Faulkner’s Benjy as Body without Organs

When other characters interpret Benjy’s sounds–saying what he allegedly means or speaking for him–they are writing on the smooth surface, or turning it into striated space. They are making links or articulations, connecting his sounds to known language or stories, “making sense” of his sounds. The characters thus interrupt Benjy’s sounds, as when Luster tells him to “shut up that slobbering and moaning.”

Forgetting about space

The functionalist organization [of modern urban life], by privileging progress (i.e., time), causes the condition of its own possibility–space itself–to be forgotten; space thus becomes the blind spot in a scientific and political technology.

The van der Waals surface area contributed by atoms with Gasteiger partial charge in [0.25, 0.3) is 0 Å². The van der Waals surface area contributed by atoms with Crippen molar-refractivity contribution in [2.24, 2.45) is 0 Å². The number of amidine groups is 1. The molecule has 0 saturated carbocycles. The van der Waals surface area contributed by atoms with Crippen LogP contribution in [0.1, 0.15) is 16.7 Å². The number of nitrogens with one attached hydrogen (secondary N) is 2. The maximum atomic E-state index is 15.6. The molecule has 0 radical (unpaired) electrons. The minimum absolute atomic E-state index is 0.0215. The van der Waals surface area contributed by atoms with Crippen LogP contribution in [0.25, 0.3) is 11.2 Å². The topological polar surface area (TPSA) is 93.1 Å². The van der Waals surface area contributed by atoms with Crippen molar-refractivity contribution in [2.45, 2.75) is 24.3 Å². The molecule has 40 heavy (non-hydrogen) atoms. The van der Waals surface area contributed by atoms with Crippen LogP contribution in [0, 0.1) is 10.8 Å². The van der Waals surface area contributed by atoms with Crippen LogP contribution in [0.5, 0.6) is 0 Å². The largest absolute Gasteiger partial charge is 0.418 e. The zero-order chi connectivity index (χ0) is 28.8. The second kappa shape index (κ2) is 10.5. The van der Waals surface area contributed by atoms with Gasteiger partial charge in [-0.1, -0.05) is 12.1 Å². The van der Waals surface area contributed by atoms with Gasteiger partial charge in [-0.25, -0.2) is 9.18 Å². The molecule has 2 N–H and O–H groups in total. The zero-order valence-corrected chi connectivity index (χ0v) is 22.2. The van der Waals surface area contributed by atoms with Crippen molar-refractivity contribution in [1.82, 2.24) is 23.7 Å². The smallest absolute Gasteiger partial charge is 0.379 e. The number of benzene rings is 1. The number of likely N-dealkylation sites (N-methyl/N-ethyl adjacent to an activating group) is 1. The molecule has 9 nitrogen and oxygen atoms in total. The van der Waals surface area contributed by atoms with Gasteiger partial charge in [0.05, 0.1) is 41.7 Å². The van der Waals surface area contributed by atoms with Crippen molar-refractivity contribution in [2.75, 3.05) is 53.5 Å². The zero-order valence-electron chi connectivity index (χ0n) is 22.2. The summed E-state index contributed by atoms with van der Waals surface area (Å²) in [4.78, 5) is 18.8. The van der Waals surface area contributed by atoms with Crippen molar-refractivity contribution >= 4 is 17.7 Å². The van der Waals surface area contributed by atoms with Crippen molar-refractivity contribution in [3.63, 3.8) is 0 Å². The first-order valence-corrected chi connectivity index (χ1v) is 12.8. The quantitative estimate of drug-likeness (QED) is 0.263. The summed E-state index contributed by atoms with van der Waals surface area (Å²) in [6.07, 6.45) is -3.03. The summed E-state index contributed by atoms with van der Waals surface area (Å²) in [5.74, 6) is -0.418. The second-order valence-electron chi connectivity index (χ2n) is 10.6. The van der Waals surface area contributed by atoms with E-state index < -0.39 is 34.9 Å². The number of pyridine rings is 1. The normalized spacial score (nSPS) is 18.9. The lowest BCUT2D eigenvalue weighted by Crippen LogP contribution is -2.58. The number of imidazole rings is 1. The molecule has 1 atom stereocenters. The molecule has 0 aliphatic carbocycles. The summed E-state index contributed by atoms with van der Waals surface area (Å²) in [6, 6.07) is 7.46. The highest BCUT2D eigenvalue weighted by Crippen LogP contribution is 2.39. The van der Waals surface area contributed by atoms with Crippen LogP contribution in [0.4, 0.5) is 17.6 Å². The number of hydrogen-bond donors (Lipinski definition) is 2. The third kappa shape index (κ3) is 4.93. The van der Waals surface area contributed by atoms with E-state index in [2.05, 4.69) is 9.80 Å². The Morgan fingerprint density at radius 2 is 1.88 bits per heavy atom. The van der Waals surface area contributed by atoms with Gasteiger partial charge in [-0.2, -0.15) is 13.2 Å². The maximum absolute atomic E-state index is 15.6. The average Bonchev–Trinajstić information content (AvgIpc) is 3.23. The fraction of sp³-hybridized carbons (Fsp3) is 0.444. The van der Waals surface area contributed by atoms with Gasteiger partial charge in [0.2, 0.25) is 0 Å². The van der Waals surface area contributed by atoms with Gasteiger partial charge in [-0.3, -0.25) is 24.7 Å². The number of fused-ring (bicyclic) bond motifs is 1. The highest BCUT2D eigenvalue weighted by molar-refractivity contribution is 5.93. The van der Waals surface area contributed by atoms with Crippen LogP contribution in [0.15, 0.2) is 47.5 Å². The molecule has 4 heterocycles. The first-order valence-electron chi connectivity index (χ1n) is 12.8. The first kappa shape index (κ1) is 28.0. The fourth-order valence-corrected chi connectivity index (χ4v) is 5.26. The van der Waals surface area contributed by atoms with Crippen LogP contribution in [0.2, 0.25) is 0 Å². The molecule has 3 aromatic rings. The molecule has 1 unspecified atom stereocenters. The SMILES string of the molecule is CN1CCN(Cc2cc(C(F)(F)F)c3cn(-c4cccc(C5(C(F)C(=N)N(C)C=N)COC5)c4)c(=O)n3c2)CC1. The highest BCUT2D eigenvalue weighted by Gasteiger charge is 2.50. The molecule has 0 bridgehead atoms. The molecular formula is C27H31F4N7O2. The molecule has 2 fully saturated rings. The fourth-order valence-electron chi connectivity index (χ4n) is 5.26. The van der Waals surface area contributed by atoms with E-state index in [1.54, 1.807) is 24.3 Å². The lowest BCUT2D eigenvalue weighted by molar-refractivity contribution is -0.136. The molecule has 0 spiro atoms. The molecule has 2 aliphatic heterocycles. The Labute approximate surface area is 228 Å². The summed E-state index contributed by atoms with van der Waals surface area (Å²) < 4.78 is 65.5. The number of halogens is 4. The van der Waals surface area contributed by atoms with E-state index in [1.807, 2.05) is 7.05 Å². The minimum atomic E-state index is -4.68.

Problems with spatial mapping

The nation, or the nation-state, has been the privileged unit of modernity, but has never ruled out entirely other units of mapping cultures – from the “tribal” units of anthropology to the civilizational units of high cultures. These mappings establish boundaries that are thought to express something about what they contain – more often than not a political unit that derives its identity from particular social and cultural practices, the one not clearly distinguished from the other.